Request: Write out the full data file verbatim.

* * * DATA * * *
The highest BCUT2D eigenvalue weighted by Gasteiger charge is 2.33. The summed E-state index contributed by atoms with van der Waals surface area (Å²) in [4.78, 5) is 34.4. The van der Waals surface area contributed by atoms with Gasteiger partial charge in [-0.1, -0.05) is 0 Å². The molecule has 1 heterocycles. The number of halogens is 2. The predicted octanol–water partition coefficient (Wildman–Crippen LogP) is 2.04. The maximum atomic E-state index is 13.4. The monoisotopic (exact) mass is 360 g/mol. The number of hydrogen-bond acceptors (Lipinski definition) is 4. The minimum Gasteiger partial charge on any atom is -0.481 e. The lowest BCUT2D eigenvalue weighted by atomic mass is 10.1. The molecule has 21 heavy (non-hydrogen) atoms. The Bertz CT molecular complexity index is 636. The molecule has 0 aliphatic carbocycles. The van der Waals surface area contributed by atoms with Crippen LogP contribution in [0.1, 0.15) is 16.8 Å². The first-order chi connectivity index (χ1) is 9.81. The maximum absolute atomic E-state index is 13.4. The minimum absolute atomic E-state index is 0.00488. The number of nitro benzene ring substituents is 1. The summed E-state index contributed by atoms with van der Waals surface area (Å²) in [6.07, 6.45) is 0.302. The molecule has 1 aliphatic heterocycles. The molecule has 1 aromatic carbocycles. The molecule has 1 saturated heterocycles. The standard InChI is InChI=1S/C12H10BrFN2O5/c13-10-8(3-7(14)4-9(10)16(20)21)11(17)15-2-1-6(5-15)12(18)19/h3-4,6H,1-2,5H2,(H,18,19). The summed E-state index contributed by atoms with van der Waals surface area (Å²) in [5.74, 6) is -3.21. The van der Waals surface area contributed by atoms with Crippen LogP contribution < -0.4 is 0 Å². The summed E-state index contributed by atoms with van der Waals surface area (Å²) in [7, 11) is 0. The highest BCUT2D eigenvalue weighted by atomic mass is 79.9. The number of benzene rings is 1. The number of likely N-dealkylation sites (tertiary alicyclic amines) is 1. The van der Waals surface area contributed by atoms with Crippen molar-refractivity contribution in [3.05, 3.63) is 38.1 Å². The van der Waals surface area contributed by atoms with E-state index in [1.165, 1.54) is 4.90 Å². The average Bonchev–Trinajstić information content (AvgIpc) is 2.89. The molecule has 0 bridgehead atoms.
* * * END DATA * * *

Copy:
The highest BCUT2D eigenvalue weighted by Gasteiger charge is 2.33. The summed E-state index contributed by atoms with van der Waals surface area (Å²) in [4.78, 5) is 34.4. The van der Waals surface area contributed by atoms with Gasteiger partial charge in [-0.1, -0.05) is 0 Å². The molecule has 1 heterocycles. The number of halogens is 2. The predicted octanol–water partition coefficient (Wildman–Crippen LogP) is 2.04. The maximum atomic E-state index is 13.4. The monoisotopic (exact) mass is 360 g/mol. The number of hydrogen-bond acceptors (Lipinski definition) is 4. The minimum Gasteiger partial charge on any atom is -0.481 e. The lowest BCUT2D eigenvalue weighted by atomic mass is 10.1. The molecule has 21 heavy (non-hydrogen) atoms. The Bertz CT molecular complexity index is 636. The molecule has 0 aliphatic carbocycles. The van der Waals surface area contributed by atoms with Crippen LogP contribution in [0.1, 0.15) is 16.8 Å². The first-order chi connectivity index (χ1) is 9.81. The maximum absolute atomic E-state index is 13.4. The minimum absolute atomic E-state index is 0.00488. The number of nitro benzene ring substituents is 1. The summed E-state index contributed by atoms with van der Waals surface area (Å²) in [6.07, 6.45) is 0.302. The molecule has 1 aliphatic heterocycles. The molecule has 1 aromatic carbocycles. The molecule has 1 saturated heterocycles. The standard InChI is InChI=1S/C12H10BrFN2O5/c13-10-8(3-7(14)4-9(10)16(20)21)11(17)15-2-1-6(5-15)12(18)19/h3-4,6H,1-2,5H2,(H,18,19). The summed E-state index contributed by atoms with van der Waals surface area (Å²) in [5.74, 6) is -3.21. The van der Waals surface area contributed by atoms with Crippen LogP contribution < -0.4 is 0 Å². The summed E-state index contributed by atoms with van der Waals surface area (Å²) in [7, 11) is 0. The highest BCUT2D eigenvalue weighted by atomic mass is 79.9. The number of benzene rings is 1. The number of likely N-dealkylation sites (tertiary alicyclic amines) is 1. The van der Waals surface area contributed by atoms with Crippen molar-refractivity contribution in [3.05, 3.63) is 38.1 Å². The van der Waals surface area contributed by atoms with E-state index in [1.165, 1.54) is 4.90 Å². The average Bonchev–Trinajstić information content (AvgIpc) is 2.89. The molecule has 0 bridgehead atoms.